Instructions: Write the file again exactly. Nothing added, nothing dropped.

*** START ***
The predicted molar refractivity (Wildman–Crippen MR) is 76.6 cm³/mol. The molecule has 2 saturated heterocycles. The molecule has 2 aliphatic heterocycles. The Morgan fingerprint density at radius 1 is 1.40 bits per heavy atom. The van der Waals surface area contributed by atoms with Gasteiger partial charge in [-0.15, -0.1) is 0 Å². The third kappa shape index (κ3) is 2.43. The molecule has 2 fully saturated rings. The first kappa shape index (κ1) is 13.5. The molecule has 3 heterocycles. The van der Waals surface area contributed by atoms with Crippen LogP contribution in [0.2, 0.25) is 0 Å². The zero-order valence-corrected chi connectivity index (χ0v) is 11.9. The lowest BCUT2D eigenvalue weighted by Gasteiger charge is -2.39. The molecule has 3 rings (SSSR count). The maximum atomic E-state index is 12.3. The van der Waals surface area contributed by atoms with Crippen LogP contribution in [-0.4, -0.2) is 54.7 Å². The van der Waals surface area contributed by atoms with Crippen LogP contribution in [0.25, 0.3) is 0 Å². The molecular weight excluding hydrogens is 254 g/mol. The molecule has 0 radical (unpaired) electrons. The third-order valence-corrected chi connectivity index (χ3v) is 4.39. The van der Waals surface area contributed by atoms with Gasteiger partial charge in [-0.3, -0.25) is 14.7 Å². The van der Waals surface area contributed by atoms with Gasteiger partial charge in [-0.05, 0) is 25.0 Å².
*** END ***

The predicted molar refractivity (Wildman–Crippen MR) is 76.6 cm³/mol. The molecule has 2 saturated heterocycles. The molecule has 2 aliphatic heterocycles. The Morgan fingerprint density at radius 1 is 1.40 bits per heavy atom. The van der Waals surface area contributed by atoms with Gasteiger partial charge in [-0.15, -0.1) is 0 Å². The third kappa shape index (κ3) is 2.43. The molecule has 2 fully saturated rings. The first kappa shape index (κ1) is 13.5. The molecule has 3 heterocycles. The van der Waals surface area contributed by atoms with Crippen LogP contribution in [0.2, 0.25) is 0 Å². The zero-order valence-corrected chi connectivity index (χ0v) is 11.9. The lowest BCUT2D eigenvalue weighted by Gasteiger charge is -2.39. The molecule has 3 rings (SSSR count). The maximum atomic E-state index is 12.3. The van der Waals surface area contributed by atoms with Crippen LogP contribution in [-0.4, -0.2) is 54.7 Å². The van der Waals surface area contributed by atoms with Crippen LogP contribution in [0.25, 0.3) is 0 Å². The molecular weight excluding hydrogens is 254 g/mol. The molecule has 0 radical (unpaired) electrons. The third-order valence-corrected chi connectivity index (χ3v) is 4.39. The van der Waals surface area contributed by atoms with Gasteiger partial charge in [-0.3, -0.25) is 14.7 Å². The van der Waals surface area contributed by atoms with Gasteiger partial charge in [-0.05, 0) is 25.0 Å².